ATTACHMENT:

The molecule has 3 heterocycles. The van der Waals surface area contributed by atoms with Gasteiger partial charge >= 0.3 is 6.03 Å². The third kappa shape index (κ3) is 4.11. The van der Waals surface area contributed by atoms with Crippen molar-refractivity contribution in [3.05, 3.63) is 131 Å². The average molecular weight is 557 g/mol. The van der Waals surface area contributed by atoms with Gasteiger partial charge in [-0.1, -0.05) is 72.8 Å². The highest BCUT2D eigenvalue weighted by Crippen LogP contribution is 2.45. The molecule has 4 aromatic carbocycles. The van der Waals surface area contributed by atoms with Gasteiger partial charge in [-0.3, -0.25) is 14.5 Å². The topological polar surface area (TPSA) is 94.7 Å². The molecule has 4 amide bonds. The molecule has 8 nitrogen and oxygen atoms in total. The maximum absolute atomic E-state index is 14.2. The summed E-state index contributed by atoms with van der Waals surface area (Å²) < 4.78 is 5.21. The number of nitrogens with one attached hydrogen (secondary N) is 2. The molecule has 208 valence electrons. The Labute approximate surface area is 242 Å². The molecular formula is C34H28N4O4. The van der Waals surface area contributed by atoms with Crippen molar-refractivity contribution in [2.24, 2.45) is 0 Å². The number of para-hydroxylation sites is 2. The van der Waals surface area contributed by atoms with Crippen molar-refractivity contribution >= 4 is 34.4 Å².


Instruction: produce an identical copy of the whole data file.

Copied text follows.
The molecule has 3 heterocycles. The van der Waals surface area contributed by atoms with Gasteiger partial charge >= 0.3 is 6.03 Å². The third kappa shape index (κ3) is 4.11. The van der Waals surface area contributed by atoms with Crippen molar-refractivity contribution in [3.05, 3.63) is 131 Å². The average molecular weight is 557 g/mol. The van der Waals surface area contributed by atoms with Gasteiger partial charge in [-0.1, -0.05) is 72.8 Å². The highest BCUT2D eigenvalue weighted by Crippen LogP contribution is 2.45. The molecule has 4 aromatic carbocycles. The van der Waals surface area contributed by atoms with Gasteiger partial charge in [-0.3, -0.25) is 14.5 Å². The topological polar surface area (TPSA) is 94.7 Å². The molecule has 4 amide bonds. The molecule has 8 nitrogen and oxygen atoms in total. The maximum absolute atomic E-state index is 14.2. The summed E-state index contributed by atoms with van der Waals surface area (Å²) < 4.78 is 5.21. The number of nitrogens with one attached hydrogen (secondary N) is 2. The molecule has 208 valence electrons. The Labute approximate surface area is 242 Å². The molecular formula is C34H28N4O4. The van der Waals surface area contributed by atoms with Crippen molar-refractivity contribution in [2.24, 2.45) is 0 Å². The number of para-hydroxylation sites is 2. The van der Waals surface area contributed by atoms with Crippen molar-refractivity contribution >= 4 is 34.4 Å².